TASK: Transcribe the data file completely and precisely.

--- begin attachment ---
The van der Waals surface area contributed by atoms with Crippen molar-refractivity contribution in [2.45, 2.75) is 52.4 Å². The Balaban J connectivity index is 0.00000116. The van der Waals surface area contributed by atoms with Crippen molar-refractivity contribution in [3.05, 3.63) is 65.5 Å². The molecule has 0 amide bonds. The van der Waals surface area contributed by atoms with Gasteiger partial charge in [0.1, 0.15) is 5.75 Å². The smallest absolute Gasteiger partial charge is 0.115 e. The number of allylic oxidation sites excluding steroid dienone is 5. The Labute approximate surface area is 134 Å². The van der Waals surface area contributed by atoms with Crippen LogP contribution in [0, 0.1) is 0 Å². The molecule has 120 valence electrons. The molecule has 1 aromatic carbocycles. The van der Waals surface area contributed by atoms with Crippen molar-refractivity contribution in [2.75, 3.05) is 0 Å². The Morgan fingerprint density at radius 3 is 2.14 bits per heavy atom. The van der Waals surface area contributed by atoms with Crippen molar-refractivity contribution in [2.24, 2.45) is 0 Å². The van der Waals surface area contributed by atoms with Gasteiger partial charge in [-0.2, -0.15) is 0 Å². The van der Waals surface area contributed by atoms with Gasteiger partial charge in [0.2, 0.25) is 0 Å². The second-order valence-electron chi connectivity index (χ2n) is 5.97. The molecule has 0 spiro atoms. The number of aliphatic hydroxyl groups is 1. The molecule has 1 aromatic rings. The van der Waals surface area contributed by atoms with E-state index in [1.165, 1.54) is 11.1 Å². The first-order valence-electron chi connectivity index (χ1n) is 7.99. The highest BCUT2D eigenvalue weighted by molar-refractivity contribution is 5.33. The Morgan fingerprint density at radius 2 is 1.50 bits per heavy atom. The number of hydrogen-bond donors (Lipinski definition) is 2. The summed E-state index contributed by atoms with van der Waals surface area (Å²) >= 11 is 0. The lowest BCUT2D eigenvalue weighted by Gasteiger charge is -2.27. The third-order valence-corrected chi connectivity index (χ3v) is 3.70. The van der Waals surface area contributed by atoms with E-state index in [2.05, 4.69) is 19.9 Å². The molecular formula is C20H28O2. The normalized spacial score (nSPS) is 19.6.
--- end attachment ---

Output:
The van der Waals surface area contributed by atoms with Crippen molar-refractivity contribution in [2.45, 2.75) is 52.4 Å². The Balaban J connectivity index is 0.00000116. The van der Waals surface area contributed by atoms with Crippen molar-refractivity contribution in [3.05, 3.63) is 65.5 Å². The molecule has 0 amide bonds. The van der Waals surface area contributed by atoms with Gasteiger partial charge in [0.1, 0.15) is 5.75 Å². The smallest absolute Gasteiger partial charge is 0.115 e. The number of allylic oxidation sites excluding steroid dienone is 5. The Labute approximate surface area is 134 Å². The van der Waals surface area contributed by atoms with Crippen LogP contribution in [0, 0.1) is 0 Å². The molecule has 120 valence electrons. The molecule has 1 aromatic carbocycles. The van der Waals surface area contributed by atoms with Crippen molar-refractivity contribution in [2.75, 3.05) is 0 Å². The Morgan fingerprint density at radius 3 is 2.14 bits per heavy atom. The van der Waals surface area contributed by atoms with Crippen molar-refractivity contribution in [2.24, 2.45) is 0 Å². The van der Waals surface area contributed by atoms with Gasteiger partial charge in [-0.2, -0.15) is 0 Å². The van der Waals surface area contributed by atoms with Gasteiger partial charge in [0.2, 0.25) is 0 Å². The second-order valence-electron chi connectivity index (χ2n) is 5.97. The molecule has 0 spiro atoms. The number of aliphatic hydroxyl groups is 1. The molecule has 1 aromatic rings. The van der Waals surface area contributed by atoms with E-state index in [1.165, 1.54) is 11.1 Å². The first-order valence-electron chi connectivity index (χ1n) is 7.99. The highest BCUT2D eigenvalue weighted by molar-refractivity contribution is 5.33. The Morgan fingerprint density at radius 2 is 1.50 bits per heavy atom. The number of hydrogen-bond donors (Lipinski definition) is 2. The summed E-state index contributed by atoms with van der Waals surface area (Å²) >= 11 is 0. The lowest BCUT2D eigenvalue weighted by Gasteiger charge is -2.27. The third-order valence-corrected chi connectivity index (χ3v) is 3.70. The van der Waals surface area contributed by atoms with E-state index in [2.05, 4.69) is 19.9 Å². The molecular formula is C20H28O2. The normalized spacial score (nSPS) is 19.6.